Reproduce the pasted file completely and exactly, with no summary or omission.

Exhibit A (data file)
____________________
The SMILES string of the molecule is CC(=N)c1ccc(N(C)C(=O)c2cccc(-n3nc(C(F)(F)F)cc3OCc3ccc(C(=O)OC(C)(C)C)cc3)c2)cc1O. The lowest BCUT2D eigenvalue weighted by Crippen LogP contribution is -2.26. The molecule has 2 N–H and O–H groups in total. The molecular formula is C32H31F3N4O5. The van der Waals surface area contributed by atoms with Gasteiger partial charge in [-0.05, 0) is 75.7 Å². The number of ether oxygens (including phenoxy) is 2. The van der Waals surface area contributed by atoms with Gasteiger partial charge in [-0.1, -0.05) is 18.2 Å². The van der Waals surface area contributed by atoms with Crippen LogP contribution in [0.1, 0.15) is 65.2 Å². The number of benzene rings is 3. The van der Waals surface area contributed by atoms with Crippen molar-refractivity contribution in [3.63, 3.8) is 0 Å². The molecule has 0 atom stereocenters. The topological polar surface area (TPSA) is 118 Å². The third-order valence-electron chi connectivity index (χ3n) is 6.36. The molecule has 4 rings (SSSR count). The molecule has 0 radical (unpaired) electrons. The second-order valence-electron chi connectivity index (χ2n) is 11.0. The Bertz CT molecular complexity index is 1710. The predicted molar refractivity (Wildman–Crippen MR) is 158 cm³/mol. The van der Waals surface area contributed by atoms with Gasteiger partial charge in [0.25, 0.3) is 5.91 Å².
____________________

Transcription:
The SMILES string of the molecule is CC(=N)c1ccc(N(C)C(=O)c2cccc(-n3nc(C(F)(F)F)cc3OCc3ccc(C(=O)OC(C)(C)C)cc3)c2)cc1O. The lowest BCUT2D eigenvalue weighted by Crippen LogP contribution is -2.26. The molecule has 2 N–H and O–H groups in total. The molecular formula is C32H31F3N4O5. The van der Waals surface area contributed by atoms with Gasteiger partial charge in [-0.05, 0) is 75.7 Å². The number of ether oxygens (including phenoxy) is 2. The van der Waals surface area contributed by atoms with Gasteiger partial charge in [-0.1, -0.05) is 18.2 Å². The van der Waals surface area contributed by atoms with Crippen LogP contribution in [0.1, 0.15) is 65.2 Å². The number of benzene rings is 3. The van der Waals surface area contributed by atoms with Crippen molar-refractivity contribution in [3.63, 3.8) is 0 Å². The molecule has 0 atom stereocenters. The topological polar surface area (TPSA) is 118 Å². The third-order valence-electron chi connectivity index (χ3n) is 6.36. The molecule has 4 rings (SSSR count). The molecule has 0 radical (unpaired) electrons. The second-order valence-electron chi connectivity index (χ2n) is 11.0. The Bertz CT molecular complexity index is 1710. The predicted molar refractivity (Wildman–Crippen MR) is 158 cm³/mol. The van der Waals surface area contributed by atoms with Gasteiger partial charge in [0.25, 0.3) is 5.91 Å².